McIntyre of Malinbeg took me up as far as Dunkineely for
the car. My sister had to go to stay with Bishop McGinley
during the holiday in a big two-storey house, the building
that is now used by the Killybegs Fishermens
Organisation. She wasnt allowed to sleep at home or
to come into her own home, he recalls.
Sister Mary of Saint Columbas visit lasted three months,
and although Willie was only home for a fortnight, he took
his mother to Killybegs every morning while he was in Glen.
There was no sense to the rule which didnt allow
her into her own home. I remember my mother and two old
aunts were with us in the car when I turned to Annie and
said Do you know what you are going to do now,
go up and see your old home. She wouldnt hear
tell of it. She eventually came but would not go into the
Then I got on the soft side of her and got her to
walk into the house, and down to the room, into the kitchen
and down to the other room. She walked out to the street
again and broke down in tears. After that I drove her back
to Bishop McGinleys.
She went back to Singapore at the end of the summer, and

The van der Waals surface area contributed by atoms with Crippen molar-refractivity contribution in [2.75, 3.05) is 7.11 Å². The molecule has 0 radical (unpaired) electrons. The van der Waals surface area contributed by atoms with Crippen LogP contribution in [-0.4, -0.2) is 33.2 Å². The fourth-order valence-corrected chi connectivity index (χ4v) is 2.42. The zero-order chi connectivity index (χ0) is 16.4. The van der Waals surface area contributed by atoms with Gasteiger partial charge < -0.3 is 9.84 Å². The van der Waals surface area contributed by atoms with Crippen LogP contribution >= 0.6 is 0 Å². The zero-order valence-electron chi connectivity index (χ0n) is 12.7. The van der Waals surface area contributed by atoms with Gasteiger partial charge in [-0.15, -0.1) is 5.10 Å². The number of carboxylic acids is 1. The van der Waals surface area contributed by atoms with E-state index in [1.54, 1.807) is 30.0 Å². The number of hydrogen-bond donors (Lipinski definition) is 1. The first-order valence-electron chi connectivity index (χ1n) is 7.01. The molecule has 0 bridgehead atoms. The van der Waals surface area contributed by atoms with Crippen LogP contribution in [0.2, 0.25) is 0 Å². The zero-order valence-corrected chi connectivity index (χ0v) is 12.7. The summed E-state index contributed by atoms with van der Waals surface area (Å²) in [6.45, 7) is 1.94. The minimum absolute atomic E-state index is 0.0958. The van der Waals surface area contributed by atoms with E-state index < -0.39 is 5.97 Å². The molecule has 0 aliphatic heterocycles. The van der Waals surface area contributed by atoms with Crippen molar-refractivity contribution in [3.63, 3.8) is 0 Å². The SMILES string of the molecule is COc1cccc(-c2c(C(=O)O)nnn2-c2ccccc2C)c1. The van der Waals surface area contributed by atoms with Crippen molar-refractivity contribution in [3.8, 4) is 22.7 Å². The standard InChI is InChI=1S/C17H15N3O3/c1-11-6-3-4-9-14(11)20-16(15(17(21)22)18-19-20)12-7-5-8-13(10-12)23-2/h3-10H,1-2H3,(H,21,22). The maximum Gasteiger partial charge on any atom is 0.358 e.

returned every four years to visit thereafter. After Pope
John 23rd was elected head of the Catholic Church, the laws
about re-entering her home were relaxed and she enjoyed
her trips back to Ireland much more thereafter.
She was responsible for establishing a Good Shepherd Convent
in Singapore which took young prostitute girls as young
as 10 off the streets and provided them with education and
accommodation. Many of the intake went on to become nuns
Mother Mary of Saint Columba died in Singapore on March
17th, 2000, aged 84. After her Requiem Mass in Singapore,
her remains were cremated.
She had been in the best of health until about a year
before she died. She developed Alzhiemers in 1999,
I used to ring her every Christmas Day, but she used
to write often and I would reply. She would have got a letter
from some member of the family every month.
Willie Cannon is proud to have had a sister who made such
an impression in her life time. And prouder still to recount
the exploits of a great Donegal woman who, it seems, could
have been too easily forgotten.
Courtesy of the Donegal Democrat
by Ciaran ODonnell